The Michigan Street steel bridge opens to let a boat pass. Photo by Jessica Gatzow.
As I left the Sturgeon Bay Steel Bridge, heading south on Michigan Street, the Door County Maritime Museum’s newest attraction appeared: the Jim Kress Maritime Lighthouse Tower. As the tallest building in Door County, it overlooks the historically rich and geographically distinctive Sturgeon Bay.
The idea for a lighthouse tower arose out of the museum’s need for more exhibition space 20 years ago, and today the $ 7.2 million construction project offers a way to educate the public on the great maritime involvement of Sturgeon Bay. The George R. Kress Foundation donated $ 1 million to honor longtime sailor Jim Kress, whose tower is named after. After his baptism in May, it is now open to the public.
Museum visitors can admire the rain or shine behind the large windows on three sides of the 10th floor, or they can watch from the Baumgartner rooftop observation deck. It’s like traveling miles of Sturgeon Bay as the crow flies: just below, tugs were lined up at Sarter Marine Towing, and across the bay to the left, 1,000-foot ships were moored. at Fincantieri Bay Shipbuilding, including a Marinette Coastal Warship.
Floors two to nine of the tower are work in progress, but three of them are expected to be completed by fall and the rest by May 2022. Each floor will provide a different interactive experience, with the surroundings Door County maritime, peninsular, shipping, commerce, shipbuilding, boating, fishing and shipwrecks as themes. For now, an elevator takes visitors directly from the first floor – where an informational video is shown – to the 10th.
User-friendly interactive kiosks are installed under each set of windows that complete the viewing experience without distracting from the view. They display an image of the view outside each window, with numbers that label the landmarks. Wondering what this building is in the distance? Curious about the meaning of each bridge? Just click on the corresponding numbered image on the kiosk and you will find pictures and descriptions for the Sturgeon Bay Canal Lighthouse, Bayview Bridge or any other major landmarks you can see from the tower.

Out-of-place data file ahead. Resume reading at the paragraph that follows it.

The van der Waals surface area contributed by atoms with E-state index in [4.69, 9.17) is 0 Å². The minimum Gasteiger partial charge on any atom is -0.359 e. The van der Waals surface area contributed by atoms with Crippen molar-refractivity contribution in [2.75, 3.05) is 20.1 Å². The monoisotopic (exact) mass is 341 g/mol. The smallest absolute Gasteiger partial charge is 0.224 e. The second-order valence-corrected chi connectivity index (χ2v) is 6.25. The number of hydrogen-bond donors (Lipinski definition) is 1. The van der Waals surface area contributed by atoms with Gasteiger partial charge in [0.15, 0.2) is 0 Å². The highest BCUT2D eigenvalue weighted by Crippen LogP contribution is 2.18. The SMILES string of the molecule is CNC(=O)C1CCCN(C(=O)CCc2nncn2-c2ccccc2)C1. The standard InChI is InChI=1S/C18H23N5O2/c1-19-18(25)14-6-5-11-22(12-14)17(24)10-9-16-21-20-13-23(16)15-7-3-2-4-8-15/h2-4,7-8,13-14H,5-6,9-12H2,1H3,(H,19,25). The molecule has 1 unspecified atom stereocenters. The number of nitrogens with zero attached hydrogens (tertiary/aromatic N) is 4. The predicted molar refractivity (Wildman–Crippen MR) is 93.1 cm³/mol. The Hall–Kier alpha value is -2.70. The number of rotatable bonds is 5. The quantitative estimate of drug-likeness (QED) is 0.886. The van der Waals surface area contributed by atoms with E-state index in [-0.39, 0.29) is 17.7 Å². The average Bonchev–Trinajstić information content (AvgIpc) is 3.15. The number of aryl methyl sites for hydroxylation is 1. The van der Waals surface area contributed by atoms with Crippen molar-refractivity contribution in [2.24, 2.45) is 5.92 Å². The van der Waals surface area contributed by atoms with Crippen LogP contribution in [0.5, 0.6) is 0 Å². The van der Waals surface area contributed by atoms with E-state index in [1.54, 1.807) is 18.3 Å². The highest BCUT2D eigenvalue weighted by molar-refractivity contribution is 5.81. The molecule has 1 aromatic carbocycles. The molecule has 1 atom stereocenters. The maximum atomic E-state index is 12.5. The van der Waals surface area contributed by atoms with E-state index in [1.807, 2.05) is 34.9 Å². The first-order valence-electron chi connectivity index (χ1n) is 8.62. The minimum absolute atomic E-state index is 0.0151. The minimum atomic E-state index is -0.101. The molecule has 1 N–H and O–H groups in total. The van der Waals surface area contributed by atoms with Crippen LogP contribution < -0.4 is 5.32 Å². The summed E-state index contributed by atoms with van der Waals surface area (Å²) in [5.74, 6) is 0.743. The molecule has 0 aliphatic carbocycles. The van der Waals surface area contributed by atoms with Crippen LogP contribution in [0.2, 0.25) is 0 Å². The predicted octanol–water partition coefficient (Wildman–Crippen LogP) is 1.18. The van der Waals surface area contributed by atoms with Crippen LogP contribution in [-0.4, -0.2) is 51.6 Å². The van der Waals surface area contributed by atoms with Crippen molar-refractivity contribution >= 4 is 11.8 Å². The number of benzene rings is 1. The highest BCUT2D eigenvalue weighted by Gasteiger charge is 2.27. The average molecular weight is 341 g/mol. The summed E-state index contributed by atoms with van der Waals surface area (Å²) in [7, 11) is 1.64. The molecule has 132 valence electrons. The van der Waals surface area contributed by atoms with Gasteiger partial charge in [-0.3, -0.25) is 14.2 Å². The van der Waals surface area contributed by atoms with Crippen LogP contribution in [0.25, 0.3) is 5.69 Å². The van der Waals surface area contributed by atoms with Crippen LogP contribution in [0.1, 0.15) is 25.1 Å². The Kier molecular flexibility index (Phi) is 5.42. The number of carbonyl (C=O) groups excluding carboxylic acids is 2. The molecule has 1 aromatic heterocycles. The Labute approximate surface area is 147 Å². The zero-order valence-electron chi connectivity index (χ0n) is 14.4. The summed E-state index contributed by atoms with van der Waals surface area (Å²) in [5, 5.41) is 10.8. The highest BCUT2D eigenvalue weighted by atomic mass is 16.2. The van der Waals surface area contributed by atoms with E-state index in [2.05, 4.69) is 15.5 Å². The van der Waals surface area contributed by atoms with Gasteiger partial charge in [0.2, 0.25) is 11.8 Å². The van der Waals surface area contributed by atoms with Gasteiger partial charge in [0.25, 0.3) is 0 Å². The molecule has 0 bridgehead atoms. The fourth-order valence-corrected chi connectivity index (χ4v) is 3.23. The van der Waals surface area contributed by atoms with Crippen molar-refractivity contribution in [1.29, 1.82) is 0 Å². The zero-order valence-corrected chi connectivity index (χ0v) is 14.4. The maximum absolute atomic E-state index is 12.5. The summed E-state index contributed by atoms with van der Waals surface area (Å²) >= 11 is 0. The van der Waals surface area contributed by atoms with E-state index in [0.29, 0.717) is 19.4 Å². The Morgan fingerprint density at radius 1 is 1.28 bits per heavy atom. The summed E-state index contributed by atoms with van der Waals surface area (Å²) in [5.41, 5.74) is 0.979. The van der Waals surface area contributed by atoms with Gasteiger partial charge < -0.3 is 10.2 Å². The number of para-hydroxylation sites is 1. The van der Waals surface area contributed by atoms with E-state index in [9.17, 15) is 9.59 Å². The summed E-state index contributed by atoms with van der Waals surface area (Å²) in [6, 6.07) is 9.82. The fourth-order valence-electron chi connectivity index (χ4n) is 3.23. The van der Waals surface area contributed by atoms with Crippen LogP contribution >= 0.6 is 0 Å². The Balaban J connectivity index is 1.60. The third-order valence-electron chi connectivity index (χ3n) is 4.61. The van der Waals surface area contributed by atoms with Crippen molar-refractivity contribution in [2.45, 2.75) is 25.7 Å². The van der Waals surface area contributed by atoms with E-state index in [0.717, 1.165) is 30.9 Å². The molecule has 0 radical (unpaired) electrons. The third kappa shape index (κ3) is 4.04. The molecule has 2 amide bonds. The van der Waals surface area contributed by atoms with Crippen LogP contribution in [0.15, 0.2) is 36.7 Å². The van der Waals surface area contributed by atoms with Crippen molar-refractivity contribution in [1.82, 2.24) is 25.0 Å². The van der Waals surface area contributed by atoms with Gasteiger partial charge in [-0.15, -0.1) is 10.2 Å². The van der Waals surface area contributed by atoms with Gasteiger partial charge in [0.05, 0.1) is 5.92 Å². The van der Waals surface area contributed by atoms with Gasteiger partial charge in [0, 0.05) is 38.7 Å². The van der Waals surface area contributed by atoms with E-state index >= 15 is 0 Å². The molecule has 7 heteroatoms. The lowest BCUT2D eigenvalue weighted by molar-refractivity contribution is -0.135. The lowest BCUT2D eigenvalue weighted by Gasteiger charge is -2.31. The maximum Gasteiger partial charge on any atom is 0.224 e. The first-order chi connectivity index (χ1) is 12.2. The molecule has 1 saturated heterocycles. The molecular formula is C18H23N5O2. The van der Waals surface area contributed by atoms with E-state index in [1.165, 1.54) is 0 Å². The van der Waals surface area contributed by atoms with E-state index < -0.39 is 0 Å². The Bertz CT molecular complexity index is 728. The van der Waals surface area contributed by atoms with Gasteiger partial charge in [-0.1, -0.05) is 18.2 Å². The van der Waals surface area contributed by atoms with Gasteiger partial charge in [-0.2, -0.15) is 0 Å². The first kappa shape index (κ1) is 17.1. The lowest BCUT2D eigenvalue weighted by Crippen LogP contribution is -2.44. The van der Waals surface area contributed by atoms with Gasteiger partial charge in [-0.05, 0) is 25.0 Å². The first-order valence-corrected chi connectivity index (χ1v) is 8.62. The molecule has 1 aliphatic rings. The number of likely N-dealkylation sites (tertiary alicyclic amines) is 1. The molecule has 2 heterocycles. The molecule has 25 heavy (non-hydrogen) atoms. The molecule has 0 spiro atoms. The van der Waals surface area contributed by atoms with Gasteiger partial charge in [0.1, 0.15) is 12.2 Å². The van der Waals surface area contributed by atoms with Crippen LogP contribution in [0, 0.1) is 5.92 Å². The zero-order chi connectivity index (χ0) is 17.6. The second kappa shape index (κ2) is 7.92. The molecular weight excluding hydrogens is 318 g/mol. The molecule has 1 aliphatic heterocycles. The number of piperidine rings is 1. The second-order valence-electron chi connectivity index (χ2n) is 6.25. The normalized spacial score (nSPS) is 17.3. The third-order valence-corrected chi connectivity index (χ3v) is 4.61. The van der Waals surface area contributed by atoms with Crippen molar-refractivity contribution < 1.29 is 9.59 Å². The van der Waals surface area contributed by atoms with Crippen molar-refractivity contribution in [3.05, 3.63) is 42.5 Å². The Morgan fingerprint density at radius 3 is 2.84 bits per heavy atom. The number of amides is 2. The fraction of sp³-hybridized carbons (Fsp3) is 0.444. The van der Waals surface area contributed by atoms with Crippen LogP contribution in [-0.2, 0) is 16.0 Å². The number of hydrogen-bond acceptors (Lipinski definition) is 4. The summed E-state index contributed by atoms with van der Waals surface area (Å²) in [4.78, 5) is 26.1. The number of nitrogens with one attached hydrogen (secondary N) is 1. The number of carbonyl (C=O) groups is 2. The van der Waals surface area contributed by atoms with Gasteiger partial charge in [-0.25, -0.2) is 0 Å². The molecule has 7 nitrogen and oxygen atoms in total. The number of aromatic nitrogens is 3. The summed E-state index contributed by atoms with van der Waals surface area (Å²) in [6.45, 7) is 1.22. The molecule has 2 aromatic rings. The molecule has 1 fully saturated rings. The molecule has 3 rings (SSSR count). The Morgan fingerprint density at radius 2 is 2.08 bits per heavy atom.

Ready for the outdoor viewing experience, I walked up a flight of stairs to the rooftop observation deck. Those who don’t mind heights will appreciate the panoramic perspective of Sturgeon Bay. On the day I visited, the boats were shining and the water sparkled in the sun, and the wind was gentle enough to give me time to take in the views. The panoramic roof terrace is accessible from May to October.
The water in Sturgeon Bay looks incredibly vast when viewed from above. This perspective, along with information from the 10th Floor exhibit, explains the bay’s importance as a maritime hub: As only 7,400 feet remained to connect Green Bay and Lake Michigan, the workers dug the remaining path, and by 1890 their efforts finally offered full sea transport that did not involve passage through the dangerous Porte des Morts. The navigation channel is not that visible from the lighthouse tower, but the aerial perspective allows you to see where the bay seeps into it.
I heard a tugboat below ring the end of a tour and noticed the distant rumble of cars passing over the bridges that frame the lighthouse tower. The Michigan Street Bridge – or “steel bridge” – briefly halted traffic as a ship passed, and I saw two sections of the bridge gradually rise as a CenterPointe Yacht Services vessel left its dock for head towards Green Bay.
The tower offers a new perspective on familiar sites such as these, and it will certainly enlighten visitors on some unfamiliar sites.